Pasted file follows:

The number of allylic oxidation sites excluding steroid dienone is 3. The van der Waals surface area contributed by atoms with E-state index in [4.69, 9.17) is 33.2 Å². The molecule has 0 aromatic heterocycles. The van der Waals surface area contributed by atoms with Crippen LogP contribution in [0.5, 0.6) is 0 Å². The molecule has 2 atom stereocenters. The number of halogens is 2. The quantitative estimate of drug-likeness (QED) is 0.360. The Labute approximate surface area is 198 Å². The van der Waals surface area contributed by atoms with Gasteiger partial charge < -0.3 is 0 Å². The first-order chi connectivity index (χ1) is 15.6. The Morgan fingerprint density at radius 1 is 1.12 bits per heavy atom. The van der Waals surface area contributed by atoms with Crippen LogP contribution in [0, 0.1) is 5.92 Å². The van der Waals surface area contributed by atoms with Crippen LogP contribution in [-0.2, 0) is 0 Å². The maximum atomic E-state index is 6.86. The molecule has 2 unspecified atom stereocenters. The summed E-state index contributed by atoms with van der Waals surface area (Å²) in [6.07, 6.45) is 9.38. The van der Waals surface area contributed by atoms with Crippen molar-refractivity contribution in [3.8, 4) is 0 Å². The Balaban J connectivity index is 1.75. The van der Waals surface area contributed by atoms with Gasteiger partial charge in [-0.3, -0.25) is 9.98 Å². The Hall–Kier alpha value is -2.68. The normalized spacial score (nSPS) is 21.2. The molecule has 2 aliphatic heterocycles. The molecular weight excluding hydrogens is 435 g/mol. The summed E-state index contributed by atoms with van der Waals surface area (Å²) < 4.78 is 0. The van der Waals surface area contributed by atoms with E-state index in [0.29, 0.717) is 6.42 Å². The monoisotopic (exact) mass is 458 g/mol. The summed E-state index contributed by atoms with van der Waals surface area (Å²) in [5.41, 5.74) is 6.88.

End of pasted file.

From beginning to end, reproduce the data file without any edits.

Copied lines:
The number of allylic oxidation sites excluding steroid dienone is 3. The van der Waals surface area contributed by atoms with E-state index in [4.69, 9.17) is 33.2 Å². The molecule has 0 aromatic heterocycles. The van der Waals surface area contributed by atoms with Crippen LogP contribution in [0.5, 0.6) is 0 Å². The molecule has 2 atom stereocenters. The number of halogens is 2. The quantitative estimate of drug-likeness (QED) is 0.360. The Labute approximate surface area is 198 Å². The van der Waals surface area contributed by atoms with Gasteiger partial charge < -0.3 is 0 Å². The first-order chi connectivity index (χ1) is 15.6. The Morgan fingerprint density at radius 1 is 1.12 bits per heavy atom. The van der Waals surface area contributed by atoms with Crippen LogP contribution in [0, 0.1) is 5.92 Å². The van der Waals surface area contributed by atoms with Crippen LogP contribution in [-0.2, 0) is 0 Å². The maximum atomic E-state index is 6.86. The molecule has 2 unspecified atom stereocenters. The summed E-state index contributed by atoms with van der Waals surface area (Å²) in [6.07, 6.45) is 9.38. The van der Waals surface area contributed by atoms with Crippen molar-refractivity contribution in [3.8, 4) is 0 Å². The Balaban J connectivity index is 1.75. The van der Waals surface area contributed by atoms with Gasteiger partial charge in [-0.3, -0.25) is 9.98 Å². The Hall–Kier alpha value is -2.68. The normalized spacial score (nSPS) is 21.2. The molecule has 2 aliphatic heterocycles. The molecular weight excluding hydrogens is 435 g/mol. The summed E-state index contributed by atoms with van der Waals surface area (Å²) < 4.78 is 0. The van der Waals surface area contributed by atoms with E-state index in [0.29, 0.717) is 6.42 Å². The monoisotopic (exact) mass is 458 g/mol. The summed E-state index contributed by atoms with van der Waals surface area (Å²) in [5.41, 5.74) is 6.88.